Give Donald Trump this: we have been pants'd on almost every single trade deal we have done with our so-called partners around the globe.
For years now, when I get a chance to ask an official of either major party to name be it one deal in the last decade that we have signed that has given us a surplus, not one party functionary has been able to do so. They all come back with dogma of free trade and then try to embarrass me, as if I never took any economics in college or high school and don't know the first thing about how the world works.
I am now watching some of the same people who tried to embarrass me on so many shows for so many years now questioning the free trade orthodoxy that they have blathered on about and attacked people like me over for so many years.
So I have no beef when it comes to what Trump says about these trade deals: we have been horrendous negotiators, or we would have at least come up with a surplus on some of these deals.
You don't make it up in volume.
However, let's do go a step further. In his "acceptance" speech last night -- with quotation marks around the word acceptance because no matter how big this guy wins, the media still talks about him having a bad night this time because he lost Ohio -- besides his bashing of these truly idiotic trade deals, he did visit specific corporate incidents that he thinks are travesties and says he will change them if he becomes president.
Let's look them over. First, he says he is going to force Action Alerts PLUS charity portfolio holding Apple (AAPL) to make its cellphones here. I don't think anyone, including Trump, knows how he is going to make Apple do this. We don't have the workforce in this country to assemble all of those phones and most of the component makers reside in Asia, not here.
He would have to let Apple repatriate its foreign dollars with almost no tax and demand that the money be used to build factories, but even then he will have to help Apple train a workforce to meet the demand.
I like the idea that he can solve the repatriation tax issues, but he would be best just letting Apple continue to do exactly what it is doing, which is putting millions of people to work all over the place, including the U.S., designing and creating and selling apps.
Plenty of people work for Apple in this country, including in manufacturing jobs. Donald, go look at the brand new headquarters Apple is building: one of the largest ongoing construction jobs in the United States right now, if not the largest.
I say it's low on the list of problems.
Second? Carrier. Earlier in February United Technologies (UTX) notified union workers at a Carrier heating ventilation and air conditioning plant near Indianapolis that the work is being shifted to Monterrey, Mexico. You may bemoan this -- and the video that's on YouTube is a tough one.
But, welcome to the world of NAFTA. You can make this equipment so much cheaper in Mexico, it is a wonder anyone makes anything here. Great workforce. Well trained. Loyal. Low absenteeism. Five dollars an hour. Questionable environmental standards. Health care paid for by the state. Train line ready to take products north, just as easily as any train coming out of Indiana.
Honestly, this one's about free trade in a nutshell. If Greg Hayes, the CEO of United Tech, wants to make his numbers, wants to raise profits, wants to grow the company, it just makes more sense to move that plant to Mexico. You would have to re-write NAFTA to stop that truly no-brainer decision.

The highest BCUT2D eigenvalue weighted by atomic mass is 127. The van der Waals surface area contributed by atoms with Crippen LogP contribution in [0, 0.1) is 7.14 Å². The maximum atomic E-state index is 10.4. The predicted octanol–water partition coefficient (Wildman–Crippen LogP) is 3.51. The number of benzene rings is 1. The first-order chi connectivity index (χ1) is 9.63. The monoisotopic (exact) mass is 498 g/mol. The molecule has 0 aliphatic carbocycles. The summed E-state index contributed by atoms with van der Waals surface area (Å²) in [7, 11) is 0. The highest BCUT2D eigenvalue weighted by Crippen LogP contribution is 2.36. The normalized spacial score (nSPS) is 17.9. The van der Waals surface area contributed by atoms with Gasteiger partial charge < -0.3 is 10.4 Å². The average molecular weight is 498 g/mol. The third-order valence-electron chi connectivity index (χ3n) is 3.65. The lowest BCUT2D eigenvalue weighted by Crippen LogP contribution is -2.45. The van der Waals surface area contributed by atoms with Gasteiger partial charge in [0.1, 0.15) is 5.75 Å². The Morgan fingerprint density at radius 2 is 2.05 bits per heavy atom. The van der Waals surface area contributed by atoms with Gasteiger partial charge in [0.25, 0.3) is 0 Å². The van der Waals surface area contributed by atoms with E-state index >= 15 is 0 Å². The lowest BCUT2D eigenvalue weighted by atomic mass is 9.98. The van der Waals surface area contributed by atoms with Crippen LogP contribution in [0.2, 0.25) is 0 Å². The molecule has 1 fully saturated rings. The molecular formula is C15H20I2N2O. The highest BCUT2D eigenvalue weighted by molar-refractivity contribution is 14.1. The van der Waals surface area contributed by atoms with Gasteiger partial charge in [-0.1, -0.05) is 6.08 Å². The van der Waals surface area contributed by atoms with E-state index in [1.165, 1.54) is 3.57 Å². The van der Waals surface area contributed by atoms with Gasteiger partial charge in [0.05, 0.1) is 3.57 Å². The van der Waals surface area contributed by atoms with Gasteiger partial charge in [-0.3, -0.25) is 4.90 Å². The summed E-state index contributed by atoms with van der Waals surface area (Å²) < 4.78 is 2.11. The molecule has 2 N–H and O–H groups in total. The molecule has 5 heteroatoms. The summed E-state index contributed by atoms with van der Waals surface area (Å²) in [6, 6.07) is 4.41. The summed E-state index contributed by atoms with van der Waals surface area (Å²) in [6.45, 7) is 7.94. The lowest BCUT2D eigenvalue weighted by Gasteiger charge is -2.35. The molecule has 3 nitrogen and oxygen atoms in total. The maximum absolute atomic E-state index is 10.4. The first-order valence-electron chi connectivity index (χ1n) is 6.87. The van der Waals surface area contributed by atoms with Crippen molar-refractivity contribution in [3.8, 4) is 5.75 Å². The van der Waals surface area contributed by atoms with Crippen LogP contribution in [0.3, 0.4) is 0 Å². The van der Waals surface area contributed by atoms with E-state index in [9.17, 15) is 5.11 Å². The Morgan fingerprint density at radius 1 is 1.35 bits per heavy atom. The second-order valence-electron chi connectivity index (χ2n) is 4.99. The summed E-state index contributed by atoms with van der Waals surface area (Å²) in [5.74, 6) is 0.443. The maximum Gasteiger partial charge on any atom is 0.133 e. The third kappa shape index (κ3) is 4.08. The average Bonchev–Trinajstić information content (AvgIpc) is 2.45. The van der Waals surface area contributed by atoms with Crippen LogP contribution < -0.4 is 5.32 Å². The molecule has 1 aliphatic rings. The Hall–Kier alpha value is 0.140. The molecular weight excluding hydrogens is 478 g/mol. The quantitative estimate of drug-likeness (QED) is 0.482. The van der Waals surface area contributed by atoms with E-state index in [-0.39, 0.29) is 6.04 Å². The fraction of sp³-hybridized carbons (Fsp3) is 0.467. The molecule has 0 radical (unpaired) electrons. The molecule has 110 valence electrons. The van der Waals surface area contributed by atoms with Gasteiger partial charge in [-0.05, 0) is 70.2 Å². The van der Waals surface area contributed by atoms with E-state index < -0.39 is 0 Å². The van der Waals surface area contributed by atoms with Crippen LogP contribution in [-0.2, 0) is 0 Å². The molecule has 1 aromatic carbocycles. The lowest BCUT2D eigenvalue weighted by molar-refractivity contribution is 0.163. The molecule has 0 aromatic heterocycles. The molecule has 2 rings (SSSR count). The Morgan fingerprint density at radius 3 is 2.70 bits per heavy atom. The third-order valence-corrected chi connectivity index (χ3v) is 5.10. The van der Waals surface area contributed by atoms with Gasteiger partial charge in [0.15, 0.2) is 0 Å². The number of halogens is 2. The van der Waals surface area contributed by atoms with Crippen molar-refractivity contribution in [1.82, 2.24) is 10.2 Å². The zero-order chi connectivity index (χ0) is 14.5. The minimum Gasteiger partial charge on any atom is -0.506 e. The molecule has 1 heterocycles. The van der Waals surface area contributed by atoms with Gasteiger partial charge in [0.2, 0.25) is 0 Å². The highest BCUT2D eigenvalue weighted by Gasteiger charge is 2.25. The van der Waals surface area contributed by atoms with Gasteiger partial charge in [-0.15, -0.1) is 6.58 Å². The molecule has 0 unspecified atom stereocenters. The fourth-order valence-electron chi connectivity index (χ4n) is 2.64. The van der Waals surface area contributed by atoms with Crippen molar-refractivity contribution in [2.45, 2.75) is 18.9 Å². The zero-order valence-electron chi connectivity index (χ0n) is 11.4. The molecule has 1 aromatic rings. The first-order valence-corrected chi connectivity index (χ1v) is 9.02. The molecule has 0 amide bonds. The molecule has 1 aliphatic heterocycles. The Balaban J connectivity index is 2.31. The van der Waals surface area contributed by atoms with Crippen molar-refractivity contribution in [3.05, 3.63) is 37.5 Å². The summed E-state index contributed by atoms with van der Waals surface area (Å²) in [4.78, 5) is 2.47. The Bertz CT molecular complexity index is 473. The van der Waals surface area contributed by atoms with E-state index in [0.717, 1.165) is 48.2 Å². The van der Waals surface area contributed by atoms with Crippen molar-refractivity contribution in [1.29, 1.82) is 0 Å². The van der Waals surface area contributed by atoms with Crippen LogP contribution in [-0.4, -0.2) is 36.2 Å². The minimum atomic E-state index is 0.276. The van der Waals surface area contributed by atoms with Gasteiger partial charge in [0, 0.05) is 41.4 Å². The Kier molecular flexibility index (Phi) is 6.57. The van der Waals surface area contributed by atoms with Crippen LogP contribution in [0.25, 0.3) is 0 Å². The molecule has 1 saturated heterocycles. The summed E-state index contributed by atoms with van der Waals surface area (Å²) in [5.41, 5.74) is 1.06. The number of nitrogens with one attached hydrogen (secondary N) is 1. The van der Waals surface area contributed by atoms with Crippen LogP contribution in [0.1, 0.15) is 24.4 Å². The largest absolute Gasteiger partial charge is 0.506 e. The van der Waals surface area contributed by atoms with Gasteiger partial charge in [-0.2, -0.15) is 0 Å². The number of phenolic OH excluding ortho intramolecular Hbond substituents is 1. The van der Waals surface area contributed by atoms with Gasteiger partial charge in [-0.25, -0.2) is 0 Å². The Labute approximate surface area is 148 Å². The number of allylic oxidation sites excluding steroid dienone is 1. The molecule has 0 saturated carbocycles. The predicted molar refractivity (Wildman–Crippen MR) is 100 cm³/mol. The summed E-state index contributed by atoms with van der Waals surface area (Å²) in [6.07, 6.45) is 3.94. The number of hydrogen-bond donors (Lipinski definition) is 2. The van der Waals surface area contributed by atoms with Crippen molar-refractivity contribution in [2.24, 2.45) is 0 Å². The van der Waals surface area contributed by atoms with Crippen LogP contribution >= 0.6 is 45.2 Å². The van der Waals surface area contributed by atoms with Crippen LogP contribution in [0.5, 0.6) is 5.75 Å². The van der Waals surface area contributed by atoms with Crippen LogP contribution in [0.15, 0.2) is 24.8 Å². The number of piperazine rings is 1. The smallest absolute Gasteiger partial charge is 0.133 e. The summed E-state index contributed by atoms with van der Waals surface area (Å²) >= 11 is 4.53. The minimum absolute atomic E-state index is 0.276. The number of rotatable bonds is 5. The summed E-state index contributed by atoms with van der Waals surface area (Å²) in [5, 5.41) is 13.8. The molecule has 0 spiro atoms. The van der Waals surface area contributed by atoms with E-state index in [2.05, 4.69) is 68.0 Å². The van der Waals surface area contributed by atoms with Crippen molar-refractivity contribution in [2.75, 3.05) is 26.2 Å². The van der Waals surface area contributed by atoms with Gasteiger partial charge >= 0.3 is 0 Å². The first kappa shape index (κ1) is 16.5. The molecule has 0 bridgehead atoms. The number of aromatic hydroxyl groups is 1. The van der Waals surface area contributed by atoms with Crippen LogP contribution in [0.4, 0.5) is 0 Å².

I want to re-write NAFTA. I know that sounded foolish when I first articulated it not long after I started Mad Money 11 years ago, but that's the way the law works. Mexico's just a fabulous place to do business. Take it from me. I do business there. Raising numbers, United Technologies.
Back in May of 2012, when Eaton (ETN) bought Cooper Industries, it chose to move its headquarters to Ireland. The company did so to save $120 million in taxes. So when Trump went to Ohio, it was easy to take a swipe at the Cleveland company for doing so.
While I can take issue with how well that merger has performed, I can't take issue with the decision to move the headquarters, because if our government was dumb enough to allow companies to shift headquarters so easily to avoid taxes and not evade them, which is a criminal case, then Eaton was right to do so.
I blame any headquarters move on the inability of Republicans and Democrats to make commonsensical policies that disadvantage American companies by keeping their headquarters here instead over overseas, particularly when they are international companies. Sure, it's just a maildrop: Eaton's very much a Cleveland company. But the fault is in Washington, not with Eaton.
Finally, there's Pfizer (PFE). Here's a company that merging with another company that has a foreign headquarters in Ireland, Allergan (AGN), and it is playing by the exact rules that Treasury set up to meet the new tests of inversion. The deal is structured precisely the way the Obama administration established its safe harbor for inversions.
If Trump gets to be president, maybe he can rewrite the IRS rules to allow it so that the next company can't do what Pfizer's doing, but it would be impossible to undo the Allergan merger by January. It will be closed.
So, Apple, United Technologies, Eaton and Pfizer -- all under attack by Trump -- will, hate him or like him, all be unscathed in a Trump presidency, unless real laws are changed and real deals are overturned.
For a different outcome, with the possible exception of future deals like Pfizer's and an aggressive use of Treasury rules, nothing will change with a Trump presidency unless he updates the Art of the Deal to prove he can buffalo everyone in the room, Democrats and Republicans alike.
Call that wishful thinking.